Following extensive negotiations and 45 rounds of voting, the Intergovernmental Panel on Climate Change (IPCC) has elected a new IPCC Bureau, including IPCC Chair, and a new Bureau for the Task Force on National Greenhouse Gas (GHG) Inventories (TFI). The outcomes of the elections, which take place roughly once every seven years, will shape the Panel’s work to provide clear scientific input to support global climate action and to address the IPCC’s organizational challenges, including to improve gender parity and inclusiveness.

According to the Earth Negotiations Bulletin (ENB) summary report of the IPCC’s 59th session (IPCC-59), many delegates “enthusiastically” welcomed the election of Jim Skea (UK) as IPCC Chair, reflecting “a widely held desire for the upcoming assessment cycle to work quickly” to support the UNFCCC’s global Stocktake. Skea, ENB notes, “is known as an efficient and engaging consensus-builder who values transparency.” In his campaign, he also provided specific ideas to enhance inclusiveness and gender parity in the IPCC’s work.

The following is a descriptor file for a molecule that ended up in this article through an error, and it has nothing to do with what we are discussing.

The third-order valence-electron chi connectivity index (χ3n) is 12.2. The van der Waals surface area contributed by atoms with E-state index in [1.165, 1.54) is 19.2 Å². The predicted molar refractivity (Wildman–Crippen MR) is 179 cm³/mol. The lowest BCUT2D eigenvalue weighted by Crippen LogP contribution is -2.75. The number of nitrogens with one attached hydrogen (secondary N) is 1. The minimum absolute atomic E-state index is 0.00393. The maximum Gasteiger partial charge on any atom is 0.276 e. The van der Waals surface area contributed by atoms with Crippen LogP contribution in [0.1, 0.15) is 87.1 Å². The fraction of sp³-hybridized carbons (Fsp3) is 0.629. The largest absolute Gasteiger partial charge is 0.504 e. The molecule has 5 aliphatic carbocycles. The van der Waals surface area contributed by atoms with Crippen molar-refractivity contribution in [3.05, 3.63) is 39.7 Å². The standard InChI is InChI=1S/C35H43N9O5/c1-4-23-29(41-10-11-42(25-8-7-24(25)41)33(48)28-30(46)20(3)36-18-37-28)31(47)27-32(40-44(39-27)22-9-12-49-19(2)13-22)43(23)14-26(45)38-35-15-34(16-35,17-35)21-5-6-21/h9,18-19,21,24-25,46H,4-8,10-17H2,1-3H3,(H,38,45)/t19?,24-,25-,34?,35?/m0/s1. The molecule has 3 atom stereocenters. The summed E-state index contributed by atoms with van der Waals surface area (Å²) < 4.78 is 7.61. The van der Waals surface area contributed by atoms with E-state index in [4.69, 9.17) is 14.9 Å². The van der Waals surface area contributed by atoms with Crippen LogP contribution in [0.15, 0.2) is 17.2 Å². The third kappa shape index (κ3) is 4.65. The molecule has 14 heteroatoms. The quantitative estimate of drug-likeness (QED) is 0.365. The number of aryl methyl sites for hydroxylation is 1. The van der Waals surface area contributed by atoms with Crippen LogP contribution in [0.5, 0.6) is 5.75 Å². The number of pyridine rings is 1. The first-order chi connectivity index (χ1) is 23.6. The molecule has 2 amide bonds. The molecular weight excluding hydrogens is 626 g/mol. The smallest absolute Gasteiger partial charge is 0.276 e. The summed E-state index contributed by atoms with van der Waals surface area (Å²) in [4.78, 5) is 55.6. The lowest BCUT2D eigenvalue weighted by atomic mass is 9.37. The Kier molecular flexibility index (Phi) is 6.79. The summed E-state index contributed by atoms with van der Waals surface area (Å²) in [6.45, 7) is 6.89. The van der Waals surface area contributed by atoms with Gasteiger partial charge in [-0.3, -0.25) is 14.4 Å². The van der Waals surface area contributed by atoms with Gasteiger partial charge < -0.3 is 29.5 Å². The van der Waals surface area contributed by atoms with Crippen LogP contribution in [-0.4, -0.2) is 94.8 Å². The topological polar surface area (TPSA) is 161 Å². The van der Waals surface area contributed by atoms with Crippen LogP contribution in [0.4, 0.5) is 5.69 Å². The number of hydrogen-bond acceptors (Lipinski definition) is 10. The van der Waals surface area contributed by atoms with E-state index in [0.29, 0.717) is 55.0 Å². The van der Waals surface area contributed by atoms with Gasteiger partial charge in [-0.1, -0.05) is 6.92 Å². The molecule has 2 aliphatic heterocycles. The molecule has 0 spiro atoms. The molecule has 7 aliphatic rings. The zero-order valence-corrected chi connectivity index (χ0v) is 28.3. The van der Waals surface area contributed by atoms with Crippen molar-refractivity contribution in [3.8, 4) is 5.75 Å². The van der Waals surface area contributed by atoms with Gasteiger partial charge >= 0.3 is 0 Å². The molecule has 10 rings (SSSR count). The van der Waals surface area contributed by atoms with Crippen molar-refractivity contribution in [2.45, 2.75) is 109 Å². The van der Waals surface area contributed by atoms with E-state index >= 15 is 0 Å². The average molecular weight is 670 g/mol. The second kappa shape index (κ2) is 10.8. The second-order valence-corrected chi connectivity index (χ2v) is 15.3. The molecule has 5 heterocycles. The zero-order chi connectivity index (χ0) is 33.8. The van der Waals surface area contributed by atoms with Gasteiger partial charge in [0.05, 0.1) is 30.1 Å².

ENB reports that while procedurally straightforward, “the rules designed to ensure regional balance meant that each round [of the elections] could change the slate of candidates for subsequent rounds.” In an effort to ensure effective representation of their interests on the Bureau, countries “nominated and re-nominated candidates.” Regional consultations to try to reach consensus on nominations and voting using paper ballots took substantial time. As a result, the meeting ran well overtime, which, “has been a pattern at recent IPCC meetings.” This, the ENB analysis of the meeting explains, led to “the exclusion of delegates who had to catch their flights before the elections concluded,” with the number of voters dropping “from over 150 to a nadir of 84.”

In addition to the perceived lack of inclusiveness, IPCC-59 reflected another one of the Panel’s longstanding problems – that of low gender parity. ENB underscores that “women made up only 38% of candidates who received advance nominations” for IPCC and Task Force Bureau positions. This inequity will persist “until governments nominate more women for leadership positions,” it notes.

IPCC-59 convened in Nairobi, Kenya, from 25-18 July 2023. Attended by 600 participants from 170 governments, this session represents a 40% increase in delegates compared to the last round of IPCC elections in 2015. [ENB Coverage of IPCC-59]